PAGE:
Co-op Members Share Why They Believe in the Cooperative Business Model
Because of their unique business model, cooperatives have played an integral role in meeting the needs of rural South Dakotans. To celebrate Cooperative Month 2021 and honor the organization’s more than a century of support for cooperatives, South Dakota Farmers Union asked South Dakota cooperative members to share their reasons for getting involved in their local cooperative.
More than a century old but still relevant.
Member-owned and controlled, the cooperative business model remains relevant, explains Frederick farmer Mark Sumption.
“There are even fewer people in rural South Dakota today, than when the electric cooperatives formed,” says Sumption. He explained that when private entities did not see enough profits to justify expanding electric infrastructure to rural South Dakota, rural citizens united to form electric cooperatives.
When it came to telecommunications, fuel, grain marketing and internet connectivity the story repeated itself. Because of the value cooperatives bring to the farms and communities they serve, Sumption served several years on the Northern Electric and East River Electric Cooperative boards.
“In my opinion, the board has to do what is best for the cooperative. And in the end, what is best for the cooperative is what is best for the consumers because the consumers are the cooperative,” Sumption says.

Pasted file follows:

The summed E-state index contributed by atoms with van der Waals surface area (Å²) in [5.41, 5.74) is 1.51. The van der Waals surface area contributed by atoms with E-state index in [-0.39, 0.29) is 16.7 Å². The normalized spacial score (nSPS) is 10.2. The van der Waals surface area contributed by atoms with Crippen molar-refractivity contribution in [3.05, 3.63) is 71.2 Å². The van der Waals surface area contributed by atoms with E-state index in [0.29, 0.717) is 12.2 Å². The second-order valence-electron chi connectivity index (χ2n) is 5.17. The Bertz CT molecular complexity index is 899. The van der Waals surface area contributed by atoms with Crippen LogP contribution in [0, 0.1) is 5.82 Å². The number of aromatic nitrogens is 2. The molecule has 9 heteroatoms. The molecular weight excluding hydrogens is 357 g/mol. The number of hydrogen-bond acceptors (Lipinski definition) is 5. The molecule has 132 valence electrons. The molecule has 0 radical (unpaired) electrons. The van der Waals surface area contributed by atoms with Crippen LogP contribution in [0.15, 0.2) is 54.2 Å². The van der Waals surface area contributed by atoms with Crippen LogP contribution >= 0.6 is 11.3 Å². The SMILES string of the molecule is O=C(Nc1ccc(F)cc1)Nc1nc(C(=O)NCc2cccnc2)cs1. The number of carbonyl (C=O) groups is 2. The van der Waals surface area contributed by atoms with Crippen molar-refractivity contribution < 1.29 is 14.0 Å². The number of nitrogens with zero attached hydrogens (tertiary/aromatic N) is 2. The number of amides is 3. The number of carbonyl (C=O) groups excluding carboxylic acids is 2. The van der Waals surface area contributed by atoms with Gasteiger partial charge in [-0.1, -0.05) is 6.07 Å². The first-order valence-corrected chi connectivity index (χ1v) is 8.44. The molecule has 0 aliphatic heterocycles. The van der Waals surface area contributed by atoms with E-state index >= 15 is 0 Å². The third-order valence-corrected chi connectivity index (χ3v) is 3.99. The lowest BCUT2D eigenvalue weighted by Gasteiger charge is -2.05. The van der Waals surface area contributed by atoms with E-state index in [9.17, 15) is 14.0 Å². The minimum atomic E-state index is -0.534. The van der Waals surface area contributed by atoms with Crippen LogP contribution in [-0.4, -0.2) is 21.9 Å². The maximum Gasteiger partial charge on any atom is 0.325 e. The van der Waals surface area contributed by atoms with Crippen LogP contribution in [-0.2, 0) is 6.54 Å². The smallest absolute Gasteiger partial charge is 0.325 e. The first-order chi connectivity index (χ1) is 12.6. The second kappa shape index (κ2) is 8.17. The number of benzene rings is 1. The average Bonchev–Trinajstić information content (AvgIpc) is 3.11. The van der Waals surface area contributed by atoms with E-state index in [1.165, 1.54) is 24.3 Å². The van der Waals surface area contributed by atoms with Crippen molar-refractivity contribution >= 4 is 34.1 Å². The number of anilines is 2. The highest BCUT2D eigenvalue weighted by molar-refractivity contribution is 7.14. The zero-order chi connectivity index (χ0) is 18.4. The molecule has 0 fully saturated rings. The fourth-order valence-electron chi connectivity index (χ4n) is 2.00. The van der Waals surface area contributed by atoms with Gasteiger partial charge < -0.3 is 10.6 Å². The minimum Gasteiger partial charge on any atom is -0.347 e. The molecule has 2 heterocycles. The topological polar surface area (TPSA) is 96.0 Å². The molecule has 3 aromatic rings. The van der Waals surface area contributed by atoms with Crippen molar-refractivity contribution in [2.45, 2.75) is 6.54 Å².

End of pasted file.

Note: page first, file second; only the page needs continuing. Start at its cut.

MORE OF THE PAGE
To align with the cooperative member-owned and operated model, cooperative leadership is also comprised of its member-owners.
“I remember having a discussion once, where one of the engineers thought we should charge households closer to Aberdeen less than those 50 miles from Aberdeen,” Sumption recalls. He explained that he and other board members quickly informed the engineer that the idea did not align with cooperative mission. “It’s important not to lose sight of why it started.”
As member-owners, we share in the profits.
Freeman crop and cattle farmer Mike Miller began doing business with the local cooperative right out of college.
“The guy I was farming with did business with the co-op,” Miller explains. “The cooperative did a good job and had quality products. I also liked the idea of potentially being able to share in the profits.”
In the cooperative model, members are the owners. So, when the cooperative earns profits, members share in those profits. Beyond profits, there are many other reasons Miller does business with his local cooperative.
“When the cooperative agronomist says I should try a new product, I feel like I can trust them.”
In addition to doing business with a cooperative, Miller served nearly 20 years on the local cooperative board of directors. He says he learned a lot from the experience.
“Serving on the cooperative board of directors not only gave me a better background on how boards are supposed to run and work, but when you serve on the board of directors, you get a lot of background into other things, like factors impacting commodity markets.”
Co-op members are more than a number.
Willow Lake farmer Wally Knock began his farming career in the early ’80s. The 62-year-old crop and cattle farmer says if it were not for his relationship with the local cooperative, he would have lost his farm.
“For my generation, the ’80s was THE farm crisis. We saw half the
industry struggle and leave. I had a lot of friends who started farming the same time I did, not make it out of the ’80s,” he says. “We really struggled too. I had my operating note with the co-op. It took three years to pay it off at 21-percent interest.”